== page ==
In-N-Out Is Taking Smashburger to Court Over This Big Cheeseburger
Burgers are serious business, and like anything, it appears they can be trademarked. The West Coast-based burger chain In-N-Out filed a lawsuit against Smashburger on Monday over its alleged trademark infringement of one of the company's burgers. In In-N-Out's view, Smashburger's "Triple Double" burger -- launched earlier this summer -- cuts way too closely to its own "Double-Double" burger.
Both Smashburger's Triple Double and In-N-Out's Double-Double are cheeseburgers that feature two burger patties and multiple slices of cheese sandwiched between toasted buns.
“Smashburger’s use of the Triple Double and Smashburger Triple Double marks is likely to confuse and mislead the consuming public, and injure In-N-Out, by causing consumers to believe incorrectly that Smashburger’s products originate from or are authorized by In-N-Out,” the lawsuit, first reported by the Orange County Register, states.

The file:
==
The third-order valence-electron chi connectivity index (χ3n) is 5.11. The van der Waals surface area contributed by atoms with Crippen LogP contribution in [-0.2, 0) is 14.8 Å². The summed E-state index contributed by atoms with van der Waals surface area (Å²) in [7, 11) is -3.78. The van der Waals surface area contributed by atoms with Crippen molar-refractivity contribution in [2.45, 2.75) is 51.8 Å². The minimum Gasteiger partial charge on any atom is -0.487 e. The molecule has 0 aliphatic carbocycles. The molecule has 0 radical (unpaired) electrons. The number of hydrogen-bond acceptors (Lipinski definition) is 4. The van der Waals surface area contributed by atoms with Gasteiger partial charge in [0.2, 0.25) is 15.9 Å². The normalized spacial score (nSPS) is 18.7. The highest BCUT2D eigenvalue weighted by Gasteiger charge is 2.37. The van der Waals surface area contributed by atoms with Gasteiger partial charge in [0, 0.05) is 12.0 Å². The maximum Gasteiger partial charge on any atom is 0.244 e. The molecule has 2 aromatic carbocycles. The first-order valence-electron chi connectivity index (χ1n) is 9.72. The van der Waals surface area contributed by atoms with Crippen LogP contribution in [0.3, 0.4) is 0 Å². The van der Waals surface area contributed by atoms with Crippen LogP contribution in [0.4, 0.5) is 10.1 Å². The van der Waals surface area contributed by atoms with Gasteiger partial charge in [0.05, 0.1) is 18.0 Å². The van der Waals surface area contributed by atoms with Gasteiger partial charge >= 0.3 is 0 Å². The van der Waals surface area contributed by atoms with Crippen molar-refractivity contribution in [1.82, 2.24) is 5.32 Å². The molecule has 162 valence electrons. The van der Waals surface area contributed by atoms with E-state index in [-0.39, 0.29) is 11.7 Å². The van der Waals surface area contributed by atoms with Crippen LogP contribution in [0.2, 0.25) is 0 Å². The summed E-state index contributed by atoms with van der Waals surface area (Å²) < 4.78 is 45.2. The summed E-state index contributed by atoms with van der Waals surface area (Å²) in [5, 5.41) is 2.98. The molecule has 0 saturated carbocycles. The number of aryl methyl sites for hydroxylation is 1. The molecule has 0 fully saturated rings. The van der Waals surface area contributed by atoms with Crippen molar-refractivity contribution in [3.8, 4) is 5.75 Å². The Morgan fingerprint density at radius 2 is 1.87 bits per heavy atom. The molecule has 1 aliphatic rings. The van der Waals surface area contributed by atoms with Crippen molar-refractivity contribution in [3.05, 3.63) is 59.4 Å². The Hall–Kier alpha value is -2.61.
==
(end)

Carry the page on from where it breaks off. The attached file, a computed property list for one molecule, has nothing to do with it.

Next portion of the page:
The Double Double is very much known far and wide as In-N-Out's standard burger, the rock upon which its other patty sandwiches build their flavor profiles. Moreover, it's a commonly understood tenet of trademark law that you have to "vigorously defend" your trademark, lest you eventually lose it. It's why those words come up most times trademark litigation does, and the text of In-N-Out's lawsuit doesn't disappoint, detailing the many In-N-Out trademarks registered with the United States Patent and Trademark Office, and pointing out that it has used the relevant registered trademarks like the Double-Double burger since 1963 and the Triple Triple burger since 1966.
This isn't even In-N-Out's first branding- and trademark-related rodeo this year. The burger chain is known for its litigiousness when it comes to trademark and copyright, and actually sued a dry cleaning service called In-N-Out Cleaners based in Wichita, Kansas earlier this year. The company also sued a Utah restaurant called Chadder's in 2007 and the delivery service DoorDash in 2015.
In the lawsuit, In-N-Out seeks monetary compensation as well as an injunction to cease the production and sale of Smashburger's allegedly infringing burgers.
Smashburger did not immediately respond to a Thrillist request for comment by publication time.